Duncome went on to describe three views of the relationship between popular culture and politics:
Pessimistic – pop culture is a distraction from politics that should be eradicated. It decreases the time spent thinking and resoning that’s needed for a civic culture. Worse, the messages of pop culture is emotional and base and isn’t in keeping with serious issues.
Populist – this is an uncritical celebration of pop culture; Nascar as rugged individulaizm; world music as appriciation of diversity, etc. In this context pop culture is an expression of popular will.
Mobilization – takes a more constructive view. How can pop culture be used politically? Pop culture expresses the dreams (or nightmares) of a group. It’s the fantasy element of pop culture that makes it useful to politics – it allows an exploration and playground to explore our dreams and aspirations.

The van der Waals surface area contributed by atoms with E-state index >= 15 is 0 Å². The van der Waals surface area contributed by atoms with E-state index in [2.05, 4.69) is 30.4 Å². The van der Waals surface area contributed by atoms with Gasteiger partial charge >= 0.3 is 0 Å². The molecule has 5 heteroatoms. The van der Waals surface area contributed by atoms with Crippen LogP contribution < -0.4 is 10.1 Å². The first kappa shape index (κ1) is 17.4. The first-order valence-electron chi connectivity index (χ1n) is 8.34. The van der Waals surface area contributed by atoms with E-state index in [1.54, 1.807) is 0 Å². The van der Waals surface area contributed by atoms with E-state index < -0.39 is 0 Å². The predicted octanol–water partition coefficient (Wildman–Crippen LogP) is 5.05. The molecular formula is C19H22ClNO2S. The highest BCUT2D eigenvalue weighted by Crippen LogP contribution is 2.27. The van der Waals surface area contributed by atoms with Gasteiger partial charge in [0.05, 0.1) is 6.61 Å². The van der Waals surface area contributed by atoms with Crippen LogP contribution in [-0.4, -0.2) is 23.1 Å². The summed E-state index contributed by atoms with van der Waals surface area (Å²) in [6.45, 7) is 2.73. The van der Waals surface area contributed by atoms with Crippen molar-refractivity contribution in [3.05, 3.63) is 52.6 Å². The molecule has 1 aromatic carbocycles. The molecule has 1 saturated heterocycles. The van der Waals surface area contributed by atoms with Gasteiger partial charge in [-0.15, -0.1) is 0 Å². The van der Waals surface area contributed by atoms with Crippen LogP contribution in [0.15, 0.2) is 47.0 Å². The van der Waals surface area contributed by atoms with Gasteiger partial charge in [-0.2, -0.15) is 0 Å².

Jenkins asked the panel to discuss the Obama brand and his role as a transmedia candidate.
Carr was interested in the way Obama (the brand) developed over time – as both a political identity and as cultural touchpoint. From a cultural perspective, according to Carr, supporting Obama said you were ready for the future and knew what was going on. In many ways, Obama was less about race than youth.
Blakley found it interesting to see pop cultureal literacy play out in the campaign. When working with popular culture it’s easy to make a mistake – Obama didn’t. McCain, on the other hand, tried and failed when he used celebrity to attack Obama.
One of the most interesting things Blakley presented were details on a USC Norman Lear Center/Zogby survey of likely voters done in August 2008. The goal was to see how political preferences matched with cultural preferences (which was the case) and whether there were and cultural commonalities (which was not the case).
Her research identified three distinct and culturally mutually exclusive groups: